FIU ROTC cadets talk responsibilities and future in the Air Force

Gabriella Pinos/Assistant Entertainment Director

Waking up at 5:30 a.m. to work out, staying up all night planning events and waking up for class the next day may seem arduous, but for Air Force ROTC cadet Dylan Zimmer, it’s all in a day’s work.

A senior majoring in logistics and supply chain management, Zimmer joined the Air Force Reserve when he was 17. For the past four years, he participated in Reserve Officer Training Corps, a college program that prepares students to become officers for the U.S. military.

Now, just one month before graduation, Zimmer is looking forward to becoming a part of the Air Force full-time as a cyber officer.

“I just thought it was a great opportunity, and it’s a job that I know I’m going to love no matter what. It’s definitely has more purpose than going to work every day and getting a paycheck,” said Zimmer.

Dylan Zimmer in his ROTC uniform. Courtesy of Dylan Zimmer.

It was at ROTC that he met Oscar Diaz, a senior majoring in mechanical engineering and an aspiring Air Force pilot. Like Zimmer, Diaz has always envisioned himself serving in the military, and participating in ROTC only solidified that.

Being surrounded by people desiring to become pilots, I decided I wanted to become one as well,” said Diaz.

After they graduate in December 2018, both will train in Mississippi, Diaz for two years and Zimmer for six months. They will then travel to an Air Force base either in the country or overseas, where they’ll serve in their respective jobs.

“I’m super excited to go through it,” said Zimmer. “It’s been what I’ve been working [toward] for four years besides just school, but definitely unlike anything else.”

Taught at the University of Miami, the FIU ROTC curriculum includes an early morning workout twice a week, a three-hour leadership laboratory once a week and a three-credit academic course, according to Zimmer.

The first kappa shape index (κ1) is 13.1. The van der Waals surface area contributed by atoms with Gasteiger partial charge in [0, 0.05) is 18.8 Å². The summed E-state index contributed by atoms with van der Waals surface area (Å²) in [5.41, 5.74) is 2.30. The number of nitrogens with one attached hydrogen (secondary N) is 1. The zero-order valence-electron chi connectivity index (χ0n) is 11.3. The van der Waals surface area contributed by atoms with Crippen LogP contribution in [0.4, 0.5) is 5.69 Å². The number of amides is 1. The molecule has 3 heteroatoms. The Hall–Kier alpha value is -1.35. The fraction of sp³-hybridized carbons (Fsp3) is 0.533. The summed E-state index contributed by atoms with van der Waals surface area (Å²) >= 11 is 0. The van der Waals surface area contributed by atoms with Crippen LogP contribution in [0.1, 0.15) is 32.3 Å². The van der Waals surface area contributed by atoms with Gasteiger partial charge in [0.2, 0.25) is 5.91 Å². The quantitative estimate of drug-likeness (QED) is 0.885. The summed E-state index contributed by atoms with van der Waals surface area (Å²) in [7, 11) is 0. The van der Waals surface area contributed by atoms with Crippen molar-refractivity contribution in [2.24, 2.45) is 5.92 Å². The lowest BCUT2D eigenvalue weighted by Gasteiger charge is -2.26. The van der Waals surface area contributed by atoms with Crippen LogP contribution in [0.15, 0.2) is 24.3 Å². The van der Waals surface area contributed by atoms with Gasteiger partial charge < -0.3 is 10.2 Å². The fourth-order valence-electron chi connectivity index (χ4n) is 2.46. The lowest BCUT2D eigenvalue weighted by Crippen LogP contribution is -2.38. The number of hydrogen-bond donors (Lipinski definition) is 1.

Skills such as leadership and time management are also taught within ROTC. Zimmer’s involvement in event coordination, for instance, requires him to contact agencies and companies to rent out spaces and equipment to ensure everything is accounted for.

“Planning things to that amount of detail is something I’ve never really had to do before,” said Zimmer.

Zimmer is also in charge of mentoring seven college students who are also going the program and have various jobs throughout the wing. Although they are at a lower level than him, he believes they are doing well and is grateful to have the opportunity to have guided them for three years.

“[ROTC] was challenging at times, but it was definitely a great way to practice leadership. You don’t get that kind of practice anywhere else, being in charge of large groups of people,” said Zimmer.

In the future, both Diaz and Zimmer plan to serve in the Air Force for years to come. While, Zimmer plans to earn his master’s degree in business and serve in the Air Force for at least 10 years, however, Diaz plans on flying for the rest of his life.

“I wanted to be in the military all of my life and I wanted a college degree. ROTC made both of that possible,” said Diaz.

Photo by Hans Dorries on Unsplash.

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